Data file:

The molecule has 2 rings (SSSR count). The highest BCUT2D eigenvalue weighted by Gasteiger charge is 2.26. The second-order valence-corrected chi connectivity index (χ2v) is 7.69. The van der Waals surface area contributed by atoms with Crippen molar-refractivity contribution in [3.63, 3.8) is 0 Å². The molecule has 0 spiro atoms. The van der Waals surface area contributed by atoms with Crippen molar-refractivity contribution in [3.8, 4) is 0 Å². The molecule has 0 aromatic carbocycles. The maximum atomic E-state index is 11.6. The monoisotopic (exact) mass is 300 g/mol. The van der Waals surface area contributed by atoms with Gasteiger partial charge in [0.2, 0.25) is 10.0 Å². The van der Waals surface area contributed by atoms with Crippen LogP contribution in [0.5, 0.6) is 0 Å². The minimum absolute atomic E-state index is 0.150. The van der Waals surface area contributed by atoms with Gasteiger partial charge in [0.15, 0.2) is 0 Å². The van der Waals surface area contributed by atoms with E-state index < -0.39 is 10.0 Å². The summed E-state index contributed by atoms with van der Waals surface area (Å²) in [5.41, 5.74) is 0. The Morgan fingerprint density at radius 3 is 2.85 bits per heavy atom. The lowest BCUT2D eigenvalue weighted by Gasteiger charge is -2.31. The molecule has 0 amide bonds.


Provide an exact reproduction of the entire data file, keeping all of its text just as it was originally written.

The molecule has 2 rings (SSSR count). The highest BCUT2D eigenvalue weighted by Gasteiger charge is 2.26. The second-order valence-corrected chi connectivity index (χ2v) is 7.69. The van der Waals surface area contributed by atoms with Crippen molar-refractivity contribution in [3.63, 3.8) is 0 Å². The molecule has 0 spiro atoms. The van der Waals surface area contributed by atoms with Crippen molar-refractivity contribution in [3.8, 4) is 0 Å². The molecule has 0 aromatic carbocycles. The maximum atomic E-state index is 11.6. The monoisotopic (exact) mass is 300 g/mol. The van der Waals surface area contributed by atoms with Gasteiger partial charge in [0.2, 0.25) is 10.0 Å². The van der Waals surface area contributed by atoms with Crippen LogP contribution in [0.5, 0.6) is 0 Å². The minimum absolute atomic E-state index is 0.150. The van der Waals surface area contributed by atoms with Gasteiger partial charge in [0.15, 0.2) is 0 Å². The van der Waals surface area contributed by atoms with E-state index < -0.39 is 10.0 Å². The summed E-state index contributed by atoms with van der Waals surface area (Å²) in [5.41, 5.74) is 0. The Morgan fingerprint density at radius 3 is 2.85 bits per heavy atom. The lowest BCUT2D eigenvalue weighted by Gasteiger charge is -2.31. The molecule has 0 amide bonds.